|OIL PAINTING: WHICH WHITE SHOULD I USE?
White is the heart of any line of artists' colors. Between half and three quarters of the paint on most oil paintings is white so the white oil color holds most paintings together. Artists often put their money into colors and then try to economize
by buying cheaper grades of white. While artists may not think this affects their paintings, it does! If the white oil paint
is inferior so is the entire paint film.
When selecting white oil colors, consider the "reducing power" of the white. The more opaque the white, the higher
it's tinting strength and the more it will "reduce" the color. The higher the reducing power, the lighter the value of the
color/white mixture (tint).
Titanium White and Gamblin Radiant White have the highest "reducing power." They make the brightest, most opaque tints. High
quality, pure titanium dioxide reflects 97.2% of incident light. The most brilliant white pigment, Titanium White is non toxic and less prone to yellowing than Lead White. Radiant White and Titanium White, both excellent choices for direct painting
styles, will reflect the highest percentage of light off the painting surfaces.
There are 3 basic white pigments used by artists when doing oil paintings
- they are Titanium White, Flake White and Zinc White. The following
are the essential characteristics of the basic whites.
Titanium White - titanium dioxide (oxide)
Reflects 97.5% of all available light. Monet would have loved
Titanium White because he wanted his paintings to look soft,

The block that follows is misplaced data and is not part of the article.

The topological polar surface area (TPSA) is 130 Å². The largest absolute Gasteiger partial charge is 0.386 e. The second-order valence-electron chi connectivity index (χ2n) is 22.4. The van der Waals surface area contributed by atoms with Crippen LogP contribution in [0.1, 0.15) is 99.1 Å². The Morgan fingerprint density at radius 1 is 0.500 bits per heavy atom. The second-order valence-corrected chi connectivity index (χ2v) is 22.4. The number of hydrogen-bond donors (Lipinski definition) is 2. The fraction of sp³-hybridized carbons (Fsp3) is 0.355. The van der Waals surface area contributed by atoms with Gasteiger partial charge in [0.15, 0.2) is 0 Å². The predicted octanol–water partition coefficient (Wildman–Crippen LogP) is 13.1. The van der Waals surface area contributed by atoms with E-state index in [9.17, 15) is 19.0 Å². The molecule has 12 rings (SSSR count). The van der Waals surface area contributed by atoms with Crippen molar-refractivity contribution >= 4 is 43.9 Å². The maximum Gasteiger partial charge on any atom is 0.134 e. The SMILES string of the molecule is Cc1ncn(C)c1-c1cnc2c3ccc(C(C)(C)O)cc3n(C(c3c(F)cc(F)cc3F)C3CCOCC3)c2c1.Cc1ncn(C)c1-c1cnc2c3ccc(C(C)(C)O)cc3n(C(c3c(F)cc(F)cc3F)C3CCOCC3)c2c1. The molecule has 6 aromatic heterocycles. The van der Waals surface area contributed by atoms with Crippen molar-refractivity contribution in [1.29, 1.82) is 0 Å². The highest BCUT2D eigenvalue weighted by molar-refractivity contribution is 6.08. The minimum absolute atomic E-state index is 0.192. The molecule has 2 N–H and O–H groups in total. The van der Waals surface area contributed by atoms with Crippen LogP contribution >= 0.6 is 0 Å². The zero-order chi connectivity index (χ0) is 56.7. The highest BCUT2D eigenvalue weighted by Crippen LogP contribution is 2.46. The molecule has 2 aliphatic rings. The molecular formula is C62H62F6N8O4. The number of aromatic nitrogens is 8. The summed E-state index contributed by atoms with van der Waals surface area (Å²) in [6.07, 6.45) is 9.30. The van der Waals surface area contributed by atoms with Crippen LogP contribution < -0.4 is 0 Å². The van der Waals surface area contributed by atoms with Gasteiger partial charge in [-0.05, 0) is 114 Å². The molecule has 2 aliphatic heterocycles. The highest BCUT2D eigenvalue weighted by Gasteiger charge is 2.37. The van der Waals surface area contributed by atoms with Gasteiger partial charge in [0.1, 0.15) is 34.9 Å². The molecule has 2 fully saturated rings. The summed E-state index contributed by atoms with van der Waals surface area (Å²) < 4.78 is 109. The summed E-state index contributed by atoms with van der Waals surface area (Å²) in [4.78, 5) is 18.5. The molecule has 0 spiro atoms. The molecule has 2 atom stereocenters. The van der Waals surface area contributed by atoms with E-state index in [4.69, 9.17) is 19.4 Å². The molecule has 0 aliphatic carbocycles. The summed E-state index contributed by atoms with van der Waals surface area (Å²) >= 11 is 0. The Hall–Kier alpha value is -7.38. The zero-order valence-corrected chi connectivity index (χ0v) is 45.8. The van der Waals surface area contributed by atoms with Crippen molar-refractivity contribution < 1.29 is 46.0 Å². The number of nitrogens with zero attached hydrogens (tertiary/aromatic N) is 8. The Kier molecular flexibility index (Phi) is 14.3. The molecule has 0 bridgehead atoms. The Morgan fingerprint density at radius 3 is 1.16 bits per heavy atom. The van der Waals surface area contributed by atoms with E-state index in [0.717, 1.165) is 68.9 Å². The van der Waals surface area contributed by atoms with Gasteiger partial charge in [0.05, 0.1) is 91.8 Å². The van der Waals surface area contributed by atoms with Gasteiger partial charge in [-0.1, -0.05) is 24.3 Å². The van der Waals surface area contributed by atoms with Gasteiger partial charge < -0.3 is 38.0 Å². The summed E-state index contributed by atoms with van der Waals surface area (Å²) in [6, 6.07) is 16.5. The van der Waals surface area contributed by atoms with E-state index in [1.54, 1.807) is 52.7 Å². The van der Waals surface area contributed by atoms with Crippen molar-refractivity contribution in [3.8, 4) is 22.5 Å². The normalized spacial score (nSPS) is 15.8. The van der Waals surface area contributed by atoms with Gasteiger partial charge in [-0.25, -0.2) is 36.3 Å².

like velvet. Most opaque white, perfect choice for direct painting
but difficult for color mixing because it takes so much color
to tint Titanium. Titanium is completely inert, does not change
by aging or normal chemical action, but it does require more
oil to grind than other whites and can show some yellowing because
of the darkening of linseed oil when it dries. It does not dry
very quickly and is more Zinc white in this respect. Titanium
White does not dry as hard as Zinc white eventually will, and
consequently will make a more flexible film.
Flake White - basic carbonate of lead
Flake white has a heavy pigment requiring very little oil, and
combines in time with oil to make a very flexible film. It is
regarded as the most reliable white on which to build a painting.
It can be applied more heavily than other whites with less danger
of cracking than other whites. Flake white dries well and is
a "warm" white. Note: Being composed of lead, Flake white is
poisonous it absorbed into the body, but this does not happen
by external contact.
White - zinc oxide
The most popular and transparent of the whites, it is also
slow drying. It is a "bluish" (cold) white color, not nearly
as strong and opaque as Titanium White and therefore can be
very easily controlled. Zinc is recommended for scumbling
and alla prima painting. Impressionists who painted directly
liked Zinc White for its transparency and slow dry time. But
Zinc's slow drying time and brittleness does not make it a
good choice for general painting
Gamblin Radiant White
Gamblin Radiant White is the brightest, whitest oil color. Its
tinting strength and opacity are the same as Gamblin Titanium
White. Radiant White is a good choice where the color white
is critical, excellent for abstract paintings.